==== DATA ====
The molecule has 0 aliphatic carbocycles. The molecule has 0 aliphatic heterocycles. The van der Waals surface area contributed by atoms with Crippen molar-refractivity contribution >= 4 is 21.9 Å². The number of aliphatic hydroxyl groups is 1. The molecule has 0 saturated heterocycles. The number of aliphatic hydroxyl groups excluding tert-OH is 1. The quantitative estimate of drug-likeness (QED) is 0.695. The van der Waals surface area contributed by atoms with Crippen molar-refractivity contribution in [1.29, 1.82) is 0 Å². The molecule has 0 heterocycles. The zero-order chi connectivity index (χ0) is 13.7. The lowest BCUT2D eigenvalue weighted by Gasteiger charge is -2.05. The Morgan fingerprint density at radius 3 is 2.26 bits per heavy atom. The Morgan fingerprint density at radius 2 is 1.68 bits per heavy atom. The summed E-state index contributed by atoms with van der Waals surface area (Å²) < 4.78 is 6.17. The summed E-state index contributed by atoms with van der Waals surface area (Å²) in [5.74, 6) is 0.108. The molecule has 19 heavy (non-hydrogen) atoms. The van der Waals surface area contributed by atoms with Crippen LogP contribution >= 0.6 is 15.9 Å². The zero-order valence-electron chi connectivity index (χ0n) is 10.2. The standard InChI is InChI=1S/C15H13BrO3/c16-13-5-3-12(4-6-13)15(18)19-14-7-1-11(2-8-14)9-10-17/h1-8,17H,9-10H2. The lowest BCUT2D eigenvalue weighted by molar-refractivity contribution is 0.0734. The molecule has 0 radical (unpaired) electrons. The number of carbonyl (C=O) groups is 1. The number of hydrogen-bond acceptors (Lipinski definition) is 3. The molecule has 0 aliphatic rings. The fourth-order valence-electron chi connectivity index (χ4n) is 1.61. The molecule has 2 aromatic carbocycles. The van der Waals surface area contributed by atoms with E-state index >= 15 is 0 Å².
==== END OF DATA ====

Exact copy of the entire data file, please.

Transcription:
The molecule has 0 aliphatic carbocycles. The molecule has 0 aliphatic heterocycles. The van der Waals surface area contributed by atoms with Crippen molar-refractivity contribution >= 4 is 21.9 Å². The number of aliphatic hydroxyl groups is 1. The molecule has 0 saturated heterocycles. The number of aliphatic hydroxyl groups excluding tert-OH is 1. The quantitative estimate of drug-likeness (QED) is 0.695. The van der Waals surface area contributed by atoms with Crippen molar-refractivity contribution in [1.29, 1.82) is 0 Å². The molecule has 0 heterocycles. The zero-order chi connectivity index (χ0) is 13.7. The lowest BCUT2D eigenvalue weighted by Gasteiger charge is -2.05. The Morgan fingerprint density at radius 3 is 2.26 bits per heavy atom. The Morgan fingerprint density at radius 2 is 1.68 bits per heavy atom. The summed E-state index contributed by atoms with van der Waals surface area (Å²) < 4.78 is 6.17. The summed E-state index contributed by atoms with van der Waals surface area (Å²) in [5.74, 6) is 0.108. The molecule has 19 heavy (non-hydrogen) atoms. The van der Waals surface area contributed by atoms with Crippen LogP contribution >= 0.6 is 15.9 Å². The zero-order valence-electron chi connectivity index (χ0n) is 10.2. The standard InChI is InChI=1S/C15H13BrO3/c16-13-5-3-12(4-6-13)15(18)19-14-7-1-11(2-8-14)9-10-17/h1-8,17H,9-10H2. The lowest BCUT2D eigenvalue weighted by molar-refractivity contribution is 0.0734. The molecule has 0 radical (unpaired) electrons. The number of carbonyl (C=O) groups is 1. The number of hydrogen-bond acceptors (Lipinski definition) is 3. The molecule has 0 aliphatic rings. The fourth-order valence-electron chi connectivity index (χ4n) is 1.61. The molecule has 2 aromatic carbocycles. The van der Waals surface area contributed by atoms with E-state index >= 15 is 0 Å².